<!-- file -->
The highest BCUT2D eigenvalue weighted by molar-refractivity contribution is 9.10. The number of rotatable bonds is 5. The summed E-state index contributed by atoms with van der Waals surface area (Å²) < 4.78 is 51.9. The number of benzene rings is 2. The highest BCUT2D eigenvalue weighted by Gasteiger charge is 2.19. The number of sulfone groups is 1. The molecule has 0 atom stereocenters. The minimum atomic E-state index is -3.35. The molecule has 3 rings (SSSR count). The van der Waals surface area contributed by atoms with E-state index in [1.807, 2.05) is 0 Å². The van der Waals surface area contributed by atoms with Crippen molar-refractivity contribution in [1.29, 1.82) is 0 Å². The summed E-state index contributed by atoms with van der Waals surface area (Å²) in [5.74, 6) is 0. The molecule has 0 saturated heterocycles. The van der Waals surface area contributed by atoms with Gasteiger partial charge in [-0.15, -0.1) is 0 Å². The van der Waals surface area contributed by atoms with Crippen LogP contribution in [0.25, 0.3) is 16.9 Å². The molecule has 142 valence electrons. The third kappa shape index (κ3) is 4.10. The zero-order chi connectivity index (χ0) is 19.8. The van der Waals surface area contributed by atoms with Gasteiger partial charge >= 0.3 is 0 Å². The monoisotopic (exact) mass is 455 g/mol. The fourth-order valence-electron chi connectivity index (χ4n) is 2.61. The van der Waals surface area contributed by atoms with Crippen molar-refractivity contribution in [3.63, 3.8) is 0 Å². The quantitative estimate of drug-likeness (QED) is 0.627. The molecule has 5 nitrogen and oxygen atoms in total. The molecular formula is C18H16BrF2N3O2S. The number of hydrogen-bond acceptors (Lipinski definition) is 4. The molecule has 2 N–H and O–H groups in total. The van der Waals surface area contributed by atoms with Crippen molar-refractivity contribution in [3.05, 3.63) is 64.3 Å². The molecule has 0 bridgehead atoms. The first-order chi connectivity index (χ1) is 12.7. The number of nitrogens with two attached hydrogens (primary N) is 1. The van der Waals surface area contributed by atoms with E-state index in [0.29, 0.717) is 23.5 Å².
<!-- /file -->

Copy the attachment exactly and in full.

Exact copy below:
The highest BCUT2D eigenvalue weighted by molar-refractivity contribution is 9.10. The number of rotatable bonds is 5. The summed E-state index contributed by atoms with van der Waals surface area (Å²) < 4.78 is 51.9. The number of benzene rings is 2. The highest BCUT2D eigenvalue weighted by Gasteiger charge is 2.19. The number of sulfone groups is 1. The molecule has 0 atom stereocenters. The minimum atomic E-state index is -3.35. The molecule has 3 rings (SSSR count). The van der Waals surface area contributed by atoms with E-state index in [1.807, 2.05) is 0 Å². The van der Waals surface area contributed by atoms with Crippen molar-refractivity contribution in [1.29, 1.82) is 0 Å². The summed E-state index contributed by atoms with van der Waals surface area (Å²) in [5.74, 6) is 0. The molecule has 0 saturated heterocycles. The van der Waals surface area contributed by atoms with Gasteiger partial charge in [-0.15, -0.1) is 0 Å². The van der Waals surface area contributed by atoms with Crippen LogP contribution in [0.25, 0.3) is 16.9 Å². The molecule has 142 valence electrons. The third kappa shape index (κ3) is 4.10. The zero-order chi connectivity index (χ0) is 19.8. The van der Waals surface area contributed by atoms with Gasteiger partial charge >= 0.3 is 0 Å². The monoisotopic (exact) mass is 455 g/mol. The fourth-order valence-electron chi connectivity index (χ4n) is 2.61. The van der Waals surface area contributed by atoms with Crippen molar-refractivity contribution in [3.63, 3.8) is 0 Å². The quantitative estimate of drug-likeness (QED) is 0.627. The molecule has 5 nitrogen and oxygen atoms in total. The molecular formula is C18H16BrF2N3O2S. The number of hydrogen-bond acceptors (Lipinski definition) is 4. The molecule has 2 N–H and O–H groups in total. The van der Waals surface area contributed by atoms with Crippen molar-refractivity contribution in [3.05, 3.63) is 64.3 Å². The molecule has 0 bridgehead atoms. The first-order chi connectivity index (χ1) is 12.7. The number of nitrogens with two attached hydrogens (primary N) is 1. The van der Waals surface area contributed by atoms with E-state index in [0.29, 0.717) is 23.5 Å².